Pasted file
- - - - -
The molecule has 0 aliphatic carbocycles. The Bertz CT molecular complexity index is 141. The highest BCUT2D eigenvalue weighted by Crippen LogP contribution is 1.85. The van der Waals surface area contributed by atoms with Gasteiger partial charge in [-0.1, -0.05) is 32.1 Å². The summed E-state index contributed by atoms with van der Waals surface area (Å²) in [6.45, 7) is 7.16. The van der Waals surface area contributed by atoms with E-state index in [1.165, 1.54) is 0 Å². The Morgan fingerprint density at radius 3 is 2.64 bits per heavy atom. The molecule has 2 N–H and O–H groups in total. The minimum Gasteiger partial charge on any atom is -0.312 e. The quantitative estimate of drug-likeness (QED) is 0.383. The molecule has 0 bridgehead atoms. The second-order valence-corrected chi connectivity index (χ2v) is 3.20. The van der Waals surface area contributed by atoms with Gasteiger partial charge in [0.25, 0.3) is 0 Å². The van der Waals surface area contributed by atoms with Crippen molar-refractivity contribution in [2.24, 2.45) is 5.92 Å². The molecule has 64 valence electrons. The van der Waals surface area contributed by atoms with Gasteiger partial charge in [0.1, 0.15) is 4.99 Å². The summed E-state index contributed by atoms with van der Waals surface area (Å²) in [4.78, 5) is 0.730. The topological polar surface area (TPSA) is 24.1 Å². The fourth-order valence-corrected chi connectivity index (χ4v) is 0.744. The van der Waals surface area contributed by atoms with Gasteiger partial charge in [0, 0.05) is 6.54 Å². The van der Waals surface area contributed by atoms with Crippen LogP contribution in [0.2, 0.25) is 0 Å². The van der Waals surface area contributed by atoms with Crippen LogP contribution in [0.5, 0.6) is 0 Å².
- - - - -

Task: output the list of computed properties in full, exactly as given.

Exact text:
The molecule has 0 aliphatic carbocycles. The Bertz CT molecular complexity index is 141. The highest BCUT2D eigenvalue weighted by Crippen LogP contribution is 1.85. The van der Waals surface area contributed by atoms with Gasteiger partial charge in [-0.1, -0.05) is 32.1 Å². The summed E-state index contributed by atoms with van der Waals surface area (Å²) in [6.45, 7) is 7.16. The van der Waals surface area contributed by atoms with E-state index in [1.165, 1.54) is 0 Å². The Morgan fingerprint density at radius 3 is 2.64 bits per heavy atom. The molecule has 2 N–H and O–H groups in total. The minimum Gasteiger partial charge on any atom is -0.312 e. The quantitative estimate of drug-likeness (QED) is 0.383. The molecule has 0 bridgehead atoms. The second-order valence-corrected chi connectivity index (χ2v) is 3.20. The van der Waals surface area contributed by atoms with Gasteiger partial charge in [0.25, 0.3) is 0 Å². The van der Waals surface area contributed by atoms with Crippen molar-refractivity contribution in [2.24, 2.45) is 5.92 Å². The molecule has 64 valence electrons. The van der Waals surface area contributed by atoms with Gasteiger partial charge in [0.1, 0.15) is 4.99 Å². The summed E-state index contributed by atoms with van der Waals surface area (Å²) in [4.78, 5) is 0.730. The topological polar surface area (TPSA) is 24.1 Å². The fourth-order valence-corrected chi connectivity index (χ4v) is 0.744. The van der Waals surface area contributed by atoms with Gasteiger partial charge in [0, 0.05) is 6.54 Å². The van der Waals surface area contributed by atoms with Crippen LogP contribution in [0.2, 0.25) is 0 Å². The van der Waals surface area contributed by atoms with Crippen LogP contribution in [0.5, 0.6) is 0 Å².